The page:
20 November 2012

Uganda: Pregnant Women Urged to Attend Antenatal Care to Avert Premature Births

The minister of Health Dr. Christine Ondoa has urged expectant mothers to attend antenatal care and undergo thorough medical check-up to prevent premature births.

Speaking during an inauguration of the World Prematurity Day at Mulago Nursing School grounds on 17th Saturday, Ondoa said expectant mothers should attend antenatal care at least four times before delivery as required of them.

"Medical check-up done during antenatal care enables medical workers identify mothers who are at risk of premature labour. Interventions in form of medication against risk factors like hypertension, fevers and sexually transmitted infections, are done to prevent preterm labour," Ondoa said.

She said such risk factors if not attended to negatively impact on the pregnancy and the health of both the baby and the mother.

Ondoa also encouraged mothers to use family planning services to space child birth and reduce maternal deaths. "Use of family planning services helps a mother's body to recover and build up a reserve ready for the next baby," Ondoa said.

The manager Saving Newborn Lives program under Save the Children, Dr. Hanifah Naamala Sengendo said giving medicine to prevent preterm labor and drugs to help the baby breathe better is very important in preventing premature labour.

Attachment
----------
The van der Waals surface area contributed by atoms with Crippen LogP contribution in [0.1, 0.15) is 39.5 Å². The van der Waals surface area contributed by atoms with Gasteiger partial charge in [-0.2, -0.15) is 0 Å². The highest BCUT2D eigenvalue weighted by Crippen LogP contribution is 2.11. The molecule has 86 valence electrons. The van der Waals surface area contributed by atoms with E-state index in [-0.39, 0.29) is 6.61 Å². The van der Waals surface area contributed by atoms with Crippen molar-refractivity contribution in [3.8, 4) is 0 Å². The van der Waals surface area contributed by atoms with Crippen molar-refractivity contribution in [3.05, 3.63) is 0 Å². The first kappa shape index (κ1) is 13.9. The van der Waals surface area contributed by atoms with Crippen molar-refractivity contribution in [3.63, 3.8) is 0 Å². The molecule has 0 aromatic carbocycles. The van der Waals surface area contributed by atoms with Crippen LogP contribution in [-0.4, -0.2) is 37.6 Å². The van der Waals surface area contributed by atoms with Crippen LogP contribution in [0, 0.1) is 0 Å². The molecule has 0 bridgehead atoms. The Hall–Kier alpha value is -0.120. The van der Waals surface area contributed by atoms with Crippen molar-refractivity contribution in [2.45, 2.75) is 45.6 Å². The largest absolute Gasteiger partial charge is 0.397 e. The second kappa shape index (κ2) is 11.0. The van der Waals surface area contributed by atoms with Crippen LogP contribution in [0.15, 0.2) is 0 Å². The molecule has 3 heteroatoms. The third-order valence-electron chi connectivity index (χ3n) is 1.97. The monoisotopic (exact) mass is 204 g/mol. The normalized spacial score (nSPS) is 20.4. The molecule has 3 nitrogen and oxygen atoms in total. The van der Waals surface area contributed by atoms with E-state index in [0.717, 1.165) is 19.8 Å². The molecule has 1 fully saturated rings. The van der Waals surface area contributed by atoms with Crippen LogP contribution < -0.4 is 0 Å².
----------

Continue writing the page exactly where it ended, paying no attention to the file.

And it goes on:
"Two steroid injections of dexamethasone when given to an expectant mother experiencing preterm labor stimulate maturity of the baby's lungs and stop babies from developing breathing problems when they are born and in many cases prevent deaths," she said.

The drug is available in government health facilities free of charge and in private facilities it costs shs2500.

The chairman national newborn steering committee, Dr. Gelasius Mukasa urged stakeholders in the prevention of premature births to do less talking and take action.

"Let us get committed to preventing preterm birth because it is the second leading cause of newborn deaths in Uganda after pneumonia. The death of newborns contributes to the death of infants which is a great contributor to the overall child mortality rate," Mukasa said.

Currently, in Uganda 31% of children who die under the age of five are newborns. It is estimated that about 16,000 newborns die of complications from preterm birth each year accounting for 38% of neonatal deaths.

The launch of World Prematurity Day is part of the Every Woman Every Child movement which is led by the UN secretary general Ban Ki-moon. The programme is aimed at taking forward the global strategy for women and children's health and the achievement of the health MDGS 4 and 5

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